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Essentials of human nutrition. Second edition. (Book Reviews).

Mann J, Truswell AS (editors), Oxford University Press, Oxford, 2002, 681 pages, $99.95, ISBN 0-19-850861-1

'The science of human nutrition deals with all the effects on people of any component found in food.' This book defines its goal with the definition in the first paragraph, setting a broad canvas for itself ranging from basic biochemistry and molecular biology through to the psychology of obesity and population level interventions. Just defining 'the essentials' of knowledge in this discipline must have been a stimulating debate between the editors and no doubt each reviewer will seek to challenge their decision. Nevertheless by defining the scope as 'the essentials' they have made a huge topic at least semi-manageable. Their target was obviously undergraduate nutrition students and as a quick reference book for health professionals.

The first chapter on epistemology, provides and excellent introduction to the complexities of the science of nutrition. In the age of 'evidence-based everything' how are we to make sense of the ever expanding libraries in the world of nutrition. Professor Truswell reminds us 'we should be sure of our ground before we advise populations to change their diet'. Good advice, but the constant bombardment of advertising advice from commercial food interests doesn't really leave nutritionists with any option but to offer advice based on the best available nutrition knowledge. This chapter provides a good introduction into the basis of making that advice consistent with science.

The book is divided into eight sections, with about 40% being devoted to energy, macro- and micro- nutrients. There follows sections on nutrition related disease, foods, nutritional assessment, nutrition in the stages of life and a section on public health nutrition. The final section brings together three disparate topics, poverty, enteral and parental nutrition and finally functional foods. The chapters are generally well written and cover what would generally be regarded as the essentials. The chapters are not referenced in the usual sense, but each chapter includes a number of papers and reviews for further reading to amplify the material in the chapter.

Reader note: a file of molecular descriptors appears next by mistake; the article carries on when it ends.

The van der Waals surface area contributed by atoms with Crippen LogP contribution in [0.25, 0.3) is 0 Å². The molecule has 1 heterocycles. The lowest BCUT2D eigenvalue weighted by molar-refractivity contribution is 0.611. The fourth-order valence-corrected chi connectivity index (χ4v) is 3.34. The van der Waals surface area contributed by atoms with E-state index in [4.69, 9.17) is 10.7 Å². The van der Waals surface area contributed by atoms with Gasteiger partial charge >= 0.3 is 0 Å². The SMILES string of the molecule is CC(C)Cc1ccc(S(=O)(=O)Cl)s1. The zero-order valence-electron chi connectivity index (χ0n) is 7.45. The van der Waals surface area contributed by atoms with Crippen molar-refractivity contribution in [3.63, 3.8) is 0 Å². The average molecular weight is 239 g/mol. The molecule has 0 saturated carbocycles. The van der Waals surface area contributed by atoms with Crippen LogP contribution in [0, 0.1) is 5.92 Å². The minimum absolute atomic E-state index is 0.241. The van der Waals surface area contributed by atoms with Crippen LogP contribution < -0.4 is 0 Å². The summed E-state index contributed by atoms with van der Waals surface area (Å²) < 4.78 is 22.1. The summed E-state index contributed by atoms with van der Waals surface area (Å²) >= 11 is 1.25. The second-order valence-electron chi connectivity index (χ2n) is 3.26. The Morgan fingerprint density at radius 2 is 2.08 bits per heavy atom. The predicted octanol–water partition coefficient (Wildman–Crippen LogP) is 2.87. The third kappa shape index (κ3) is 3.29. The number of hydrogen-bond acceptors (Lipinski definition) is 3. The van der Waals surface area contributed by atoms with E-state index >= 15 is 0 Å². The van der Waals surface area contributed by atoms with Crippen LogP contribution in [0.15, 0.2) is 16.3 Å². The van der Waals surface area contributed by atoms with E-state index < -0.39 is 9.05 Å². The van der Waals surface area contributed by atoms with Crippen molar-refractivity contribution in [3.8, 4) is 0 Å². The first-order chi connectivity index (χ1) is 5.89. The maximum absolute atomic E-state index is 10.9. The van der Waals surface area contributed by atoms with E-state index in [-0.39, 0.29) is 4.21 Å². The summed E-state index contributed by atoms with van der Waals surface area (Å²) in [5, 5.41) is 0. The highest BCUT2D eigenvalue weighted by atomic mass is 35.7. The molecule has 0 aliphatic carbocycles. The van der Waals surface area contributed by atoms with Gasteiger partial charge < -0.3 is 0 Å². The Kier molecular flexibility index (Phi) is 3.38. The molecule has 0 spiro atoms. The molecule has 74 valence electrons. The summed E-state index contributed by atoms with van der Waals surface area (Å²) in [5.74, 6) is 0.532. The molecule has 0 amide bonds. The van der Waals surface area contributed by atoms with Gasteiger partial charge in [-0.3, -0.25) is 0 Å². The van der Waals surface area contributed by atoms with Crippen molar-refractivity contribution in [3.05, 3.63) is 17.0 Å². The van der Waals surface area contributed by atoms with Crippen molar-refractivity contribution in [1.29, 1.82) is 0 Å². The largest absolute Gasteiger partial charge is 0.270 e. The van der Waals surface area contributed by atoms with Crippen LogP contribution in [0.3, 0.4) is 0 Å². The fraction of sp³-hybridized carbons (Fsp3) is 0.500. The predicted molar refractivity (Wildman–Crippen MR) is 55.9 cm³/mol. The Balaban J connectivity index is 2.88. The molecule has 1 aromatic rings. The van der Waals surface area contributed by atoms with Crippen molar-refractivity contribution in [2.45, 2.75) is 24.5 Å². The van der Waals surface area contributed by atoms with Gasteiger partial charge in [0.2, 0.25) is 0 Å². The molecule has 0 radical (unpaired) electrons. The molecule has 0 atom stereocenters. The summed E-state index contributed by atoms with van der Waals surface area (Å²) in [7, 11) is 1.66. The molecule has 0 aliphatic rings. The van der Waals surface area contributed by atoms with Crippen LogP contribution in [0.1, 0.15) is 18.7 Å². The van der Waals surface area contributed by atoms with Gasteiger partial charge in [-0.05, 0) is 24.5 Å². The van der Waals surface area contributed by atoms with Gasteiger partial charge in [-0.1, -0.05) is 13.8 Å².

The editors need a consistent policy on the use of metric and imperial measures. On page 99 blood alcohol levels are given in mmols (not the measure in common use in most countries) while on page 307 cholesterol levels are in mmols and in mg/l. In our region of the world most would value a text that is 'bilingual'. In the chapter on water, Professor Robinson adds a little colour to the writing with a quotation from Coleridge and a few interesting anecdotes. The nutrients section concludes appropriately with a good summary chapter on the emerging area of phytochemicals. In the chapter on childhood the editors mention the NCHS growth reference, but then reproduce an old growth chart from the 1970s. There are one or two typographical errors that have crept through the editing, such as the diagrams on page 337. But these are only minor points that do not detract from the overall quality of the book.

In the final chapter Martijn Katan wrestles with definitions of 'Functional food' and comes up with a pretty good one of his own. But did the editors really want to end their book suggesting that 'functional foods' is where the future of nutrition lies. I hope not. Functional foods will have a place, but I would rather look forward to a future where we enjoy a variety of the nutritious foods available to us in Australia.

This book is now in its second edition, confirming that the editors have found the correct level for their market. They have added more information on public health aspects of nutrition. They have successfully brought together 39 authors from four continents. Overall this is an excellent distillation of the 'essentials' of nutrition. The book represents excellent value for money. It is a very useful undergraduate text, a reference for all general libraries and as a useful quick reference on the shelves of health professionals. It is to be hoped that the editors continue with this project and bring out a third edition in due course.
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Author:Binns, Colin
Publication:Nutrition & Dietetics: The Journal of the Dietitians Association of Australia
Article Type:Book Review
Date:Mar 1, 2003
Words:679
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